Ms. [Prosecutor], do you have any reason why that broad request would not have included all records that CPS had? I mean, it doesn't say criminal prosecution, it doesn't say civil, it just names persons. I mean, it's obvious just from the volume of records that you didn't get everything you subpoenaed. I mean, I don't understand how that would—I mean, I think you subpoenaed them and then the record indicates you gave [Appellant] just a copy of what you got. But—
[The State]: Right. I haven't compared the two. Although I've looked at the two—
THE COURT: Right.
[The State]—I haven't compared them side by side. But my intent was to receive any and all records—
THE COURT: Well, I mean, it's obvious that your records that you and [defense counsel] worked off of was about an inch thick and that other is a banker's box full of records.
[The State]: That's correct. But I don't know what records pertained to the other four children that I didn't reference in my subpoena or Baby [M] or any of that or the psychological or—I'm not quite sure.
THE COURT: So you're—are you—do you think State's Exhibit No. 1 [the undisclosed 3,000 pages of materials] then contains records referring to all the children?
[The State]: Yes.
THE COURT: It doesn't appear to me that [the CPS representative] honored the subpoena. So I would like in the future, rather than allowing CPS to provide the records by delivering them to an investigator, I want a CPS records custodian here to swear to the truth of it. And if it turns out it's not true, there's something the Court can do to enforce that. All right.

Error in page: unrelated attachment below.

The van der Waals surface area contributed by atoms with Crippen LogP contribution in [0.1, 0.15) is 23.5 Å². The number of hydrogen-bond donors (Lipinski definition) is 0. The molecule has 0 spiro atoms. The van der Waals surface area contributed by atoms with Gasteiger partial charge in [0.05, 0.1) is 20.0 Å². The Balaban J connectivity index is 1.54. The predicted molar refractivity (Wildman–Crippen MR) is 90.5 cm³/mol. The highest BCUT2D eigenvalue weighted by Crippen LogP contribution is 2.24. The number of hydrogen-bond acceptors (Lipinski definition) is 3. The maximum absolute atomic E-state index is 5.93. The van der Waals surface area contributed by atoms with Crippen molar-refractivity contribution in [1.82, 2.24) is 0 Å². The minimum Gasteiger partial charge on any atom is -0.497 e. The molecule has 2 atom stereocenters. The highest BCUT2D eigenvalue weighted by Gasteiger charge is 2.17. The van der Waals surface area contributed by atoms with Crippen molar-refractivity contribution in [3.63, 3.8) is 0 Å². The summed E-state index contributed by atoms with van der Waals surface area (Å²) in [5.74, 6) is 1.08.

We are also concerned that the District Attorney's Office believes that an office policy—to keep its criminal case files “separate and apart” from its civil CPS case files—always absolves it from its Brady duties. See Harm, 183 S.W.3d at 407 (“While we have held that CPS case workers may be law enforcement officers or state agents in some circumstances, an examination of the entire record is required to determine whether a CPS employee was a state agent in a given situation.”) (footnotes omitted). Again, however, resolution of these two matters is not necessary to the disposition of this appeal.5 See Tex.R.App. P. 47.1.
Second Brady Prong
To succeed on a Brady claim, Appellant must show that the evidence withheld by the State was “favorable” to his case. Favorable evidence is that which, if disclosed and used effectively, “may make the difference between conviction and acquittal.” Pena, 353 S.W.3d at 811 (quoting Bagley, 473 U.S. at 676, 105 S.Ct. at 3375). Favorable evidence includes impeachment evidence, which is evidence that disputes, disparages, denies, or contradicts other evidence. Id. at 812; Harm, 183 S.W.3d at 408.